What Happens When Emotional Labor Is Your Job?
Lila Savage, author of "Say Say Say," on the blurry interpersonal roles of a caregiver
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In Lila Savage’s novel Say Say Say, Ella is hired as a caregiver to Jill, a woman with rapidly advancing dementia. The moment Ella steps into the house, she is swept into a world of extraordinary intimacies and wrenching, private grief. Still, there remains a distance she can’t quite cross—particularly with Bryn, Jill’s husband and her employer—even when she yearns to do so. She’s a domestic worker, not family; she’s full of youth in a house where aging and decline are on stark display; she is able to walk out of the house at the end of her shift. How does she navigate a space full of boundaries but resounding with cries for true human connection?
Say Say Say gives us a close-up look at the work of caregiving, and how the tasks of physically caring for another human being can be simultaneously monotonous and momentous. In the process, it also explores societal stratification—particularly of gender and class—but resists easy commentary. Instead, the novel is full of complexity and page after page of piercing insights.
I was hungry for this novel before I knew it existed. Here is a book that does not chase the hot-button issues of our day and yet feels timely and crucial. Here is a book not held hostage to plot, but whose drama involves the highest stakes.
I felt compelled to talk to Lila Savage about her novel—what drove her to write it, her own work as a caregiver, and, really, anything at all she cared to tell me about creating this strange and gorgeous book.
Chia-Chia Lin: Contained in this slim, 161-page book is a stunning array of inquiries. The novel tackles sexuality, gender roles, power dynamics, class, grief, and more. Was there one obsession that called to you especially? Put another way, what was your entry point into the novel?
Lila Savage: Two things really drew me to write this novel: finding personal meaning in the caregiving work I engaged in for so many years and also exploring the nature of intimacy in such settings. I studied sociology and social justice as an undergraduate and remain very interested in the sense of identity and purpose found in employment, especially working-class labor.
As a much younger writer, I hoped to become an oral historian or labor journalist, but fiction has thus far provided a more flexible emotional framework for the ideas and feelings I’ve sought to explore. What are the roles and interpersonal obligations of employee and employer in such emotionally fraught situations? What does it mean to perform caring and to be compensated for emotional support? What does it mean to bear witness to loss of self and in what ways might this be a gift to both client and caregiver? Say Say Say is my attempt to grapple with these kinds of questions.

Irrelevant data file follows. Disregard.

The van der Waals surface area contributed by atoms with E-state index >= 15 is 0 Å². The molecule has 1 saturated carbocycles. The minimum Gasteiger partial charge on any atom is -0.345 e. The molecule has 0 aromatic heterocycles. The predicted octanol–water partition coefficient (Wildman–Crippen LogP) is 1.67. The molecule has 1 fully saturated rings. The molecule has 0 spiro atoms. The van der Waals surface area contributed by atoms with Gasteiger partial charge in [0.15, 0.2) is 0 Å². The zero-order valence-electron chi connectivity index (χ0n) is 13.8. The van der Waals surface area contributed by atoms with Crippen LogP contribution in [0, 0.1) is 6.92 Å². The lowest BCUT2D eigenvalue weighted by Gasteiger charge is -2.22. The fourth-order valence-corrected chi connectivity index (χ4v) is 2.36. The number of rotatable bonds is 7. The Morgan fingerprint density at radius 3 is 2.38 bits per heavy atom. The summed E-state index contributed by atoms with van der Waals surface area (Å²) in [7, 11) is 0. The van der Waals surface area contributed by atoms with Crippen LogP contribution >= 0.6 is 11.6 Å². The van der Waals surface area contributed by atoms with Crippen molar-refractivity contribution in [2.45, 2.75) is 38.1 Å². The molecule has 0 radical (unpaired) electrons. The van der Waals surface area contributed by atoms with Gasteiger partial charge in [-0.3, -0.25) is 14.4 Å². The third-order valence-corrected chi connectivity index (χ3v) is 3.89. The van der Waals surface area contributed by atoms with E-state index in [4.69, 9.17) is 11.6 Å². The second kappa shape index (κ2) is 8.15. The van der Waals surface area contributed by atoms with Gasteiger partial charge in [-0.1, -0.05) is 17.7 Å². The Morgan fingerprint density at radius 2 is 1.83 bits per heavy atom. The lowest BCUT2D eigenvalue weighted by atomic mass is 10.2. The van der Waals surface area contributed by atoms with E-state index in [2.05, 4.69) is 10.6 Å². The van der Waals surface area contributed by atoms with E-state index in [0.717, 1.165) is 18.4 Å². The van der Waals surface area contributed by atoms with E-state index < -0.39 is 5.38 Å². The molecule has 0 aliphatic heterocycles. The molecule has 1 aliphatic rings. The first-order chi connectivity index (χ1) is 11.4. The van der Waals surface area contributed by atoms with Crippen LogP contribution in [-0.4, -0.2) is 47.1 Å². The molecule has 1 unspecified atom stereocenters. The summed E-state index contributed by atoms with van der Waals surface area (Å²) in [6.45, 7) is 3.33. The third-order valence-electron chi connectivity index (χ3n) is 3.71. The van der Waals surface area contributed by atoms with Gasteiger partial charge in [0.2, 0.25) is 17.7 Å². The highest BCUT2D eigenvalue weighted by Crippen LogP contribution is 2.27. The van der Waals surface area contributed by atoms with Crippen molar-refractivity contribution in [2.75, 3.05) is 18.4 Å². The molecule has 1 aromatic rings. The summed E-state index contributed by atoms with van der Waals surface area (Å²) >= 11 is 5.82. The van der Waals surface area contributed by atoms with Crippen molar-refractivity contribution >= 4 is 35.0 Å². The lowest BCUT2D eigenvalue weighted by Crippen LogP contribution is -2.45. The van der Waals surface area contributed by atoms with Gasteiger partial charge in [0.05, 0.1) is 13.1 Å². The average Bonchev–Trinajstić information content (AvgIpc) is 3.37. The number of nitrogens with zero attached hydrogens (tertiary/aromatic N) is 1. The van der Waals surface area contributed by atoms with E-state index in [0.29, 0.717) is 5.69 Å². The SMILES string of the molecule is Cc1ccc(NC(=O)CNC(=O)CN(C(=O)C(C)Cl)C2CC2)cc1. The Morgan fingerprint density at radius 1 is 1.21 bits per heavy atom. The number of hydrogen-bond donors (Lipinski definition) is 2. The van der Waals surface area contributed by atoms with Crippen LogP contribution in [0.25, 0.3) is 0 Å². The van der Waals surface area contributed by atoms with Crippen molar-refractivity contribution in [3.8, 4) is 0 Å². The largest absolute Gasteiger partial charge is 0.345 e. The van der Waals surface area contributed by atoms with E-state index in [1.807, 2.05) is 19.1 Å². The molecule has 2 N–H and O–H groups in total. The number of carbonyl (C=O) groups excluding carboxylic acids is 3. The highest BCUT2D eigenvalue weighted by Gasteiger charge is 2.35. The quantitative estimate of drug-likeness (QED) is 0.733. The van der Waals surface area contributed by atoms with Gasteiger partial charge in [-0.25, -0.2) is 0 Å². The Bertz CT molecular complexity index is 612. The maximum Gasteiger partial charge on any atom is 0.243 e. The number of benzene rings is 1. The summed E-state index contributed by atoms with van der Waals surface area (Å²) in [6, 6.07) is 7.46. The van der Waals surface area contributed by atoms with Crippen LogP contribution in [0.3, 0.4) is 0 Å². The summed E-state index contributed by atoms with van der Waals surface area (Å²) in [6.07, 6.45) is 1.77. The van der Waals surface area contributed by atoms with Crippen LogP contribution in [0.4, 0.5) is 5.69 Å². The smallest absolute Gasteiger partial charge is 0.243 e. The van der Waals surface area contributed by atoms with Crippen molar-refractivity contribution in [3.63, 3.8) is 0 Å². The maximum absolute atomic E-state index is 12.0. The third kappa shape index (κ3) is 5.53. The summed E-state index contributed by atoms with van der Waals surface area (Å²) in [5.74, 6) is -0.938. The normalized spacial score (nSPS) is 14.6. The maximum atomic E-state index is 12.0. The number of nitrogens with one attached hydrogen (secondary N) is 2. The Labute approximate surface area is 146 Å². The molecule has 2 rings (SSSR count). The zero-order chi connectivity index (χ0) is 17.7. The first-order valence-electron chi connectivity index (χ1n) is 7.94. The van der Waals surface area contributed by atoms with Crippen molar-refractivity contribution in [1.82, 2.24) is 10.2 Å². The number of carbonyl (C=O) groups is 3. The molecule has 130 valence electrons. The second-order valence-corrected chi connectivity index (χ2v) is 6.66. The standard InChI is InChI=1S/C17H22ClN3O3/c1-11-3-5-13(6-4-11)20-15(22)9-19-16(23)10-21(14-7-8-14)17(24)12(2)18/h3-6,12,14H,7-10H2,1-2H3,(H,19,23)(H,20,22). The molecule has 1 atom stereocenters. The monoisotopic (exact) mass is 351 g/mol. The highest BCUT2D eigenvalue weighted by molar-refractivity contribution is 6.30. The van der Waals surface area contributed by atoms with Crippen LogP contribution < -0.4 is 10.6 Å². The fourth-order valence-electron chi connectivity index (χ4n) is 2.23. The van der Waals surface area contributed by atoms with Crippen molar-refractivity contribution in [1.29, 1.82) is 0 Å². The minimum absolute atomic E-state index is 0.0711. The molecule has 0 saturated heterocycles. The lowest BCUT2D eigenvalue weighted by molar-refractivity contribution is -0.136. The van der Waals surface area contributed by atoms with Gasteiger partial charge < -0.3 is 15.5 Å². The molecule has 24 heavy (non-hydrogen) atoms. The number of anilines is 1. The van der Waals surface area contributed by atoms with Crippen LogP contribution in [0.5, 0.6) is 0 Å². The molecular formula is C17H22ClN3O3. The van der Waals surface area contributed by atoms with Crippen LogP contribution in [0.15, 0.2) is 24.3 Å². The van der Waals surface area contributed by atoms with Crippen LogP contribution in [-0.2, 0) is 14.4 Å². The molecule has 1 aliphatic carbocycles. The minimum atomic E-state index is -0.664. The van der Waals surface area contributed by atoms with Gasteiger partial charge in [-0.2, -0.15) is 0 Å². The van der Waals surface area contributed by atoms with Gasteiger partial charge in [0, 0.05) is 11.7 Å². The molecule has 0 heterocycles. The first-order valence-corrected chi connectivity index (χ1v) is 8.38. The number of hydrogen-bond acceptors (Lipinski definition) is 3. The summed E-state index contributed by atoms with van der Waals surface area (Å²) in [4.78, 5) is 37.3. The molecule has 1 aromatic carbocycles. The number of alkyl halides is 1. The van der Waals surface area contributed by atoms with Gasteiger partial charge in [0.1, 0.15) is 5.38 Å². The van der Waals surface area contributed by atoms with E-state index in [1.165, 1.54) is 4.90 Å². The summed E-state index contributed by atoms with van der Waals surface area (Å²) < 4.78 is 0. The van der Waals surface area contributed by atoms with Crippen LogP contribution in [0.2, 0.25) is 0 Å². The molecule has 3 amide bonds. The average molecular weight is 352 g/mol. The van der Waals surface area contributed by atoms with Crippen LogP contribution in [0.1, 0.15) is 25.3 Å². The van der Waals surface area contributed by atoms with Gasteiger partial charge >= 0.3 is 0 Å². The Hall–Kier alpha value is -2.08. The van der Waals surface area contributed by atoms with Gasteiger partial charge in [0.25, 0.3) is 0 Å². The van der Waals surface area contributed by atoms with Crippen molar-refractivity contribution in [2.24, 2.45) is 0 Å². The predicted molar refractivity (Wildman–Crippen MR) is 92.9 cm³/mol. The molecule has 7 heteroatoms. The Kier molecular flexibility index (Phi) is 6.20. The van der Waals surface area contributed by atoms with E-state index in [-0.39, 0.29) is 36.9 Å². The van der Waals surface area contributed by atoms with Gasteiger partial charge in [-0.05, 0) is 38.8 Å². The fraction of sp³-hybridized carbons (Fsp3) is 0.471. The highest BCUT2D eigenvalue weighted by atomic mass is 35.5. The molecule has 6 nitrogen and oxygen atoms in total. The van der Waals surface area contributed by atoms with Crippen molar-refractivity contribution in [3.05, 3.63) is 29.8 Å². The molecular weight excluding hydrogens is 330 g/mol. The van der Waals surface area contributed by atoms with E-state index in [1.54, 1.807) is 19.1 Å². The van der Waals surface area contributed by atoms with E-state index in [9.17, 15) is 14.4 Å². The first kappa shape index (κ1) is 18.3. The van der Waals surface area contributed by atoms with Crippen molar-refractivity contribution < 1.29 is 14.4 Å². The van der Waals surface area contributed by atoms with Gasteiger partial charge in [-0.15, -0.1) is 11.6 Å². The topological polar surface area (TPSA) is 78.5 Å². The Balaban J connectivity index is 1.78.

CL: Each one of those questions is so richly and deeply explored, and the scenes are packed with the details and specificity of real-life experience. Can you talk more about your caregiving work, and also about any challenges that arose as you created art inspired by your experience?
LS: When I began writing this novel I was working as a full-time caregiver for a woman with Alzheimer’s. It was very challenging to work with her all day and come home to relive the feelings of stress, boredom, isolation and shared grieving associated with caregiving work as I tried to capture them on the page. My progress was very slow until she moved into assisted living and I qualified for unemployment. I felt such gratitude for the opportunity to write full-time while I looked for work and then for the further opportunities to write full-time that followed (two years as a writing fellow and then two more as an MFA student).
Now that I haven’t worked as a caregiver for a few years, however, I find myself grateful that there was overlap between caregiving and writing about it. I think it’s very likely the work is better for it. Still, balancing a day job and writing is a significant challenge most writers face. Not very many writers from class backgrounds like mine receive the remarkable opportunities I’ve been graced with, and yet I so crave more art depicting working lives and jobs and the experiences of folks whose struggles with various forms of marginalization overlap or differ from my own. Some criticize MFA programs as rendering writing lamentably homogenized. That differs from my experience but also neglects to acknowledge how crucial time and funding are for working-class writers.